Despite staffing shortages, state plans takeover of county child services

ORLANDO, Fla. — In the last two decades, seven of Florida’s 67 counties have handled their own investigations into child abuse and neglect, which is about to come to an end.


The Department of Children and Families will soon take over for Broward, Hillsborough, Manatee, Pasco, Pinellas, Seminole, and Walton Counties, despite the fact that DCF is facing staffing shortages.

In a February letter from DCF, the state agency notified the sheriffs of these seven counties that it would be transitioning their services to the state.

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“I don’t think right upfront anyone’s going to notice a difference,” says Robin Rosenberg, the Deputy Director of Florida’s Children First. “I do think that DCF is moving in a direction to be more supportive of families so that fewer children have to be removed and that they are they’ve created a program where they have family navigators that can work alongside the investigators to help those families get the services they need before things come to a crisis point.”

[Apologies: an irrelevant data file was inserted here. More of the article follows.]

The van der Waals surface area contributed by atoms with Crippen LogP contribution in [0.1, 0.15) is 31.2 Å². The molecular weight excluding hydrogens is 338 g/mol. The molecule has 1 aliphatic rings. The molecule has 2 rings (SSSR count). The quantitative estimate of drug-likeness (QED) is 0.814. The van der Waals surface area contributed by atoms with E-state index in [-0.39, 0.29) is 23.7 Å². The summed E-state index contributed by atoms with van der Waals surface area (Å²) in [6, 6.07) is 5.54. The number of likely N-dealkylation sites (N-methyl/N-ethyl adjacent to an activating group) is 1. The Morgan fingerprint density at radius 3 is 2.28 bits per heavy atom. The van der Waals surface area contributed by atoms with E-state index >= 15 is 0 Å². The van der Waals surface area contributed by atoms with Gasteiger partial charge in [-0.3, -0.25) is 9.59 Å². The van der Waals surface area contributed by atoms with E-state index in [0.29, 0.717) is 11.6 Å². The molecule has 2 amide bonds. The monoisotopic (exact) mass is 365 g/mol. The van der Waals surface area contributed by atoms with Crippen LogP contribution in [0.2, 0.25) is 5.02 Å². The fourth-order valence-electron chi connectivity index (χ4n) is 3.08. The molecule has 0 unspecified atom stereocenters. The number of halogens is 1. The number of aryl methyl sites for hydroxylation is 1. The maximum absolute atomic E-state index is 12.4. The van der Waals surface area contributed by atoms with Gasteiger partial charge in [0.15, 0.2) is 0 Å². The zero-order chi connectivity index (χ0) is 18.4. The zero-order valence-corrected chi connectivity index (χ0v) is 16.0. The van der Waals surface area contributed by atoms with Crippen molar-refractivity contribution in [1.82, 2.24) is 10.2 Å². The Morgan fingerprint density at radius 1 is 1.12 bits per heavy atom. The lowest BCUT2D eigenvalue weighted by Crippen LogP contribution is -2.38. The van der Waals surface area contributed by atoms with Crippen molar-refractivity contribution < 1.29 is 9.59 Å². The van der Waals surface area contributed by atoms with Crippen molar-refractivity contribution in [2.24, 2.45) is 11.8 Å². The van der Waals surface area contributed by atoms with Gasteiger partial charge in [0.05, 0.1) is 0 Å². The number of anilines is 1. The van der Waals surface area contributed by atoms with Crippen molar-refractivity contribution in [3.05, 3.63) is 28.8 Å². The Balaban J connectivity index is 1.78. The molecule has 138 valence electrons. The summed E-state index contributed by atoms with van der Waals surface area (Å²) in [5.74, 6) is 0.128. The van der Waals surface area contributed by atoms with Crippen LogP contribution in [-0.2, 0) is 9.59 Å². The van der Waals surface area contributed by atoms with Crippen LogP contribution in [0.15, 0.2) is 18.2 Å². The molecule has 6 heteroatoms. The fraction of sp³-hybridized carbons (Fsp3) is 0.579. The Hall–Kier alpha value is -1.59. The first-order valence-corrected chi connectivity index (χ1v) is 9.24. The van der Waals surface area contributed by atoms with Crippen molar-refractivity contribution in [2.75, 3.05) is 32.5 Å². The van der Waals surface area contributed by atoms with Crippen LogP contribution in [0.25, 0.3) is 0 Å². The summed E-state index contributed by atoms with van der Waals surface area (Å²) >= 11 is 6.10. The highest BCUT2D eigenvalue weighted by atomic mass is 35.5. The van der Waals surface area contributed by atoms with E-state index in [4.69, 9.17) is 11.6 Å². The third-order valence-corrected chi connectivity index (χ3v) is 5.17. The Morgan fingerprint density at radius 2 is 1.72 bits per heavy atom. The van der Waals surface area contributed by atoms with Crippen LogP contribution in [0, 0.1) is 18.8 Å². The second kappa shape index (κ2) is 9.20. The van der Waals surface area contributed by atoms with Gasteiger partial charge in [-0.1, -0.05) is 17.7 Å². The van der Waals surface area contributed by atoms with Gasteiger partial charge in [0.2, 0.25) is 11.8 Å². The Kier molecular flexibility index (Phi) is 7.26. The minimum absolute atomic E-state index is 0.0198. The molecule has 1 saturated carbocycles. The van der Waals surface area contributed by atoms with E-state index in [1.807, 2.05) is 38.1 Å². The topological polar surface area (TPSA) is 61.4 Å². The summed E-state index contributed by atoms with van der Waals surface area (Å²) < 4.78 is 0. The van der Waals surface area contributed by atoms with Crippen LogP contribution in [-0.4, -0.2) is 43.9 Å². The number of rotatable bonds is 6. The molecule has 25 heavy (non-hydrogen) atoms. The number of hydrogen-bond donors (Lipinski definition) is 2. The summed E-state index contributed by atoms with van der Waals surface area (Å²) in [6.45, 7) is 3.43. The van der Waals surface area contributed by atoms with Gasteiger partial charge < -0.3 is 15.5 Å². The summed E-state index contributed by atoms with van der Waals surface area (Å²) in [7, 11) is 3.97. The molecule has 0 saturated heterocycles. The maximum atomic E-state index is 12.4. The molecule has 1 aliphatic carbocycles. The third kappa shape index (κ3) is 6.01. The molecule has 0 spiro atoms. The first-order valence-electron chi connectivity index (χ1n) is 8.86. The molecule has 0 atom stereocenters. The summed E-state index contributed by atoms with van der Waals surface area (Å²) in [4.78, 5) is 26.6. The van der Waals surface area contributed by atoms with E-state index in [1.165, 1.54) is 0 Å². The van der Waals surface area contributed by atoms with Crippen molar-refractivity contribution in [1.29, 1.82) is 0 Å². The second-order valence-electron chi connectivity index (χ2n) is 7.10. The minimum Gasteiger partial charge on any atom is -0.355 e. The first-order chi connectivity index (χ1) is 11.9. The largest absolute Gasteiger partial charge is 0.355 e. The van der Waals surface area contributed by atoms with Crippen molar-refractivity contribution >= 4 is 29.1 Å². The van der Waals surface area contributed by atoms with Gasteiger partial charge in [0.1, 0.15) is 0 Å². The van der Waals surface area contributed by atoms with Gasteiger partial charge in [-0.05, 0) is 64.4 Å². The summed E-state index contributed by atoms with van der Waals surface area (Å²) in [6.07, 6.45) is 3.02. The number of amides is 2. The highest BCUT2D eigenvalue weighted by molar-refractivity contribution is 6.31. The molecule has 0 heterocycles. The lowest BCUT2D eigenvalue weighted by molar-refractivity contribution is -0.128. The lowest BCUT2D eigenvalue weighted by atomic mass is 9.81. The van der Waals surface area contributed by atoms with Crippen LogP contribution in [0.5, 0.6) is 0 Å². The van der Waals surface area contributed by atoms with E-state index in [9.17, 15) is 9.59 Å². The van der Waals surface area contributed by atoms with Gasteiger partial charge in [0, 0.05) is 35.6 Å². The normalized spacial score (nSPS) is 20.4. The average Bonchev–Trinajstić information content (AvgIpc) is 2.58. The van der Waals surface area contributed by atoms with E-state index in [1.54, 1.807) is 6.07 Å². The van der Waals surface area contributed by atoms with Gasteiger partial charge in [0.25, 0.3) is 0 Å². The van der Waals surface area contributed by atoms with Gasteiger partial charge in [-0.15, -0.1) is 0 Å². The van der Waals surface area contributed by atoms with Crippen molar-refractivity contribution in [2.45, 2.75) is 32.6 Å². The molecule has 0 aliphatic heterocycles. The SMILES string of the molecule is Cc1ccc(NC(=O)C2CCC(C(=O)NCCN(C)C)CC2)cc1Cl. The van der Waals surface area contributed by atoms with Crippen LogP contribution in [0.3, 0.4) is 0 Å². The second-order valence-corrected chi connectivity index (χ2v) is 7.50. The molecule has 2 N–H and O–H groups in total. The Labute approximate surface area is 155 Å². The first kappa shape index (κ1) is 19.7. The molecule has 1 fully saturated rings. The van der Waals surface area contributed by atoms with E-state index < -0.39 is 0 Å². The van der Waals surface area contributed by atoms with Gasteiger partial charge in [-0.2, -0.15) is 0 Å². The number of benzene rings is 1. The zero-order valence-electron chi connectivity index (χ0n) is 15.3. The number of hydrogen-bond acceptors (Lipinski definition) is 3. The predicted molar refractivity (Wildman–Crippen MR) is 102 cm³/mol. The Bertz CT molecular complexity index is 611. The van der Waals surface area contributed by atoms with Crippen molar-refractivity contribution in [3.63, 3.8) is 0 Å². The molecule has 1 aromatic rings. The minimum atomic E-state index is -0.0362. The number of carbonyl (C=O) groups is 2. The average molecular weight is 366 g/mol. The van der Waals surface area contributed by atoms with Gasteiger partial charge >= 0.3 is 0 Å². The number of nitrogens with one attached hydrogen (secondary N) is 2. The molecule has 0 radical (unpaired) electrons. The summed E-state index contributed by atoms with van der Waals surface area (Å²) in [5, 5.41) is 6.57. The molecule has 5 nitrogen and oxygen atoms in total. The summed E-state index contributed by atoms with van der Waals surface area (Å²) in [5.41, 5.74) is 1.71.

In a statement, the Seminole County Sheriff’s Office said it supports the transition, writing, “It simply makes sense considering the transient society Florida has shifted into over the years. This will help to ensure that services provided and received across the state are consistent.”

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But the move comes as DCF is experiencing significant staffing shortages tied in no small part to low pay for case managers and investigators. The turnover rate for investigators is 71%.

In his 2023-24 budget request, Governor Ron DeSantis wrote, “The Department is experiencing unacceptably high vacancy rates, which is especially evident within the critical classes who provide direct services to Florida’s most vulnerable citizens.”

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DCF insists it will work with the legislature to formulate a plan to ensure a smooth transition so that no cases fall through the cracks.

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Shannon Butler

Shannon Butler, WFTV.com

Shannon joined the Eyewitness News team in 2013.

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